Apple today seeded the sixth beta of an upcoming macOS High Sierra 10.13.3 update to developers, just a few days after seeding the fifth beta and more than a month after releasing macOS High Sierra 10.13.2, the second major update to the macOS High Sierra operating system.
The new macOS High Sierra 10.13.3 beta can be downloaded from the Apple Developer Center or through the Software Update mechanism in the Mac App Store with the proper profile installed.
It's not yet clear what improvements the macOS High Sierra 10.13.3 update will bring, but it's likely to include bug fixes and performance improvements for issues that weren't addressed in macOS High Sierra 10.13.2.
It does offer additional fixes for the Spectre and Meltdown vulnerabilities that were discovered and publicized in early January and fixed initially in macOS High Sierra 10.13.2.
The update also fixes a bug that allows the App Store menu in the System Preferences to be unlocked with any password.
The previous macOS High Sierra 10.13.2 update focused solely on security fixes and performance improvements, with no new features introduced, and a supplemental update introduced a fix for the Spectre vulnerability.
Update: Apple appears to have temporarily pulled the macOS High Sierra 10.13.3 update, and it is no longer available for download from the developer site.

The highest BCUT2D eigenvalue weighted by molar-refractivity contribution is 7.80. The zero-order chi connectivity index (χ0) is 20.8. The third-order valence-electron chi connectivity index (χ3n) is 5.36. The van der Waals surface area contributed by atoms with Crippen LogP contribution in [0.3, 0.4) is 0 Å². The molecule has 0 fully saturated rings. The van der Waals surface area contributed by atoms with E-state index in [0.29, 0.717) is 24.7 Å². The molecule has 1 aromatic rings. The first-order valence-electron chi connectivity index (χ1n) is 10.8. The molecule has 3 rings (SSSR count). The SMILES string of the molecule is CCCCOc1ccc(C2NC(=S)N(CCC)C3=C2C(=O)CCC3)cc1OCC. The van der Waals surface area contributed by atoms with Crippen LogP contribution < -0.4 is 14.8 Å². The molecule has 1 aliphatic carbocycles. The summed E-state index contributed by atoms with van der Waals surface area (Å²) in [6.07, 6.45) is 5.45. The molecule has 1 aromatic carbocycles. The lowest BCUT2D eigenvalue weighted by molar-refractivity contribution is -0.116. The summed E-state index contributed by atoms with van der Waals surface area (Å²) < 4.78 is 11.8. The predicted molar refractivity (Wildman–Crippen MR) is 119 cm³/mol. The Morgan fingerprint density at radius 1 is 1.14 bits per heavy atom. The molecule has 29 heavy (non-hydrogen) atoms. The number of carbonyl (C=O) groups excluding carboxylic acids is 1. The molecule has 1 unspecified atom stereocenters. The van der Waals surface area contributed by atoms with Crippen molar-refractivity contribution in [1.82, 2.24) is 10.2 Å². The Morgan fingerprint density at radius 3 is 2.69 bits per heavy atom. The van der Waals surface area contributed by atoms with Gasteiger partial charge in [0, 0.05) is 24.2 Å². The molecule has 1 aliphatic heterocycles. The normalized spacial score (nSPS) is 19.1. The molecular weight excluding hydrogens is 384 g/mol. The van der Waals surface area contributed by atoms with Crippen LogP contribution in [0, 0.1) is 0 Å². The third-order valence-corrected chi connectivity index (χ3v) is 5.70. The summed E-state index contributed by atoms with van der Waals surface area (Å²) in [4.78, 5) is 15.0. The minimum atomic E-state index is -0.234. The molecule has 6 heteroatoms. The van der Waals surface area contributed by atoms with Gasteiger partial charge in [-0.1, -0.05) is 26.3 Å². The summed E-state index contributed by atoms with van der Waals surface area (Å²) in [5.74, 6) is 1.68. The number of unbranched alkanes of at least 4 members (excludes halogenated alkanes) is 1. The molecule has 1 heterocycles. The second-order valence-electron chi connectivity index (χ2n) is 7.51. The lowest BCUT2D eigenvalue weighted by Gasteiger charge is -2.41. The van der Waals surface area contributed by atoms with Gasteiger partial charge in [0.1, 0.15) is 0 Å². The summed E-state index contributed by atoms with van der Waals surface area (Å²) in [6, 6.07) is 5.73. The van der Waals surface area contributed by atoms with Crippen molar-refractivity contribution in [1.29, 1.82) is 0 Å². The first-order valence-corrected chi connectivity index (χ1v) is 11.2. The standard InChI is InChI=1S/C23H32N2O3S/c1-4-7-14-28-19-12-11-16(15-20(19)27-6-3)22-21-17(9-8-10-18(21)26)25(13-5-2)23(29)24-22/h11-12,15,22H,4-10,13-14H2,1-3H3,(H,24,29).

Update 2: The macOS High Sierra 10.13.3 update is once again available to download.
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Have you tried any of the following:
SMC reset: https://support.apple.com/en-gb/HT201295
NVRAM reset: https://support.apple.com/en-gb/HT204063
try to start in Safe mode: https://support.apple.com/en-gb/HT201262
Disconnect all external devices such as hard drives, DVD drives, card readers, even USB keyboard and mouse and then try to start the machine. this test is to eliminate the possibility of a faulty device preventing the computer from booting.
Use another mac to install a fresh copy of Sierra onto an external USB hard drive. Connect this hard drive to your Mac press and hold OPTION key during boot to bring up the start up manager https://support.apple.com/en-gb/HT202796, then boot from the USB disk and use disk utility to try to repair your internal disk.
"Install the beta software only on non-production devices that are not business critical. We strongly recommend installing on a secondary system or device, or on a secondary partition on your Mac."
As others have said, this number of betas is, and has been, common for OS X/macOS for many years, even back when Steve Jobs was still alive and in charge.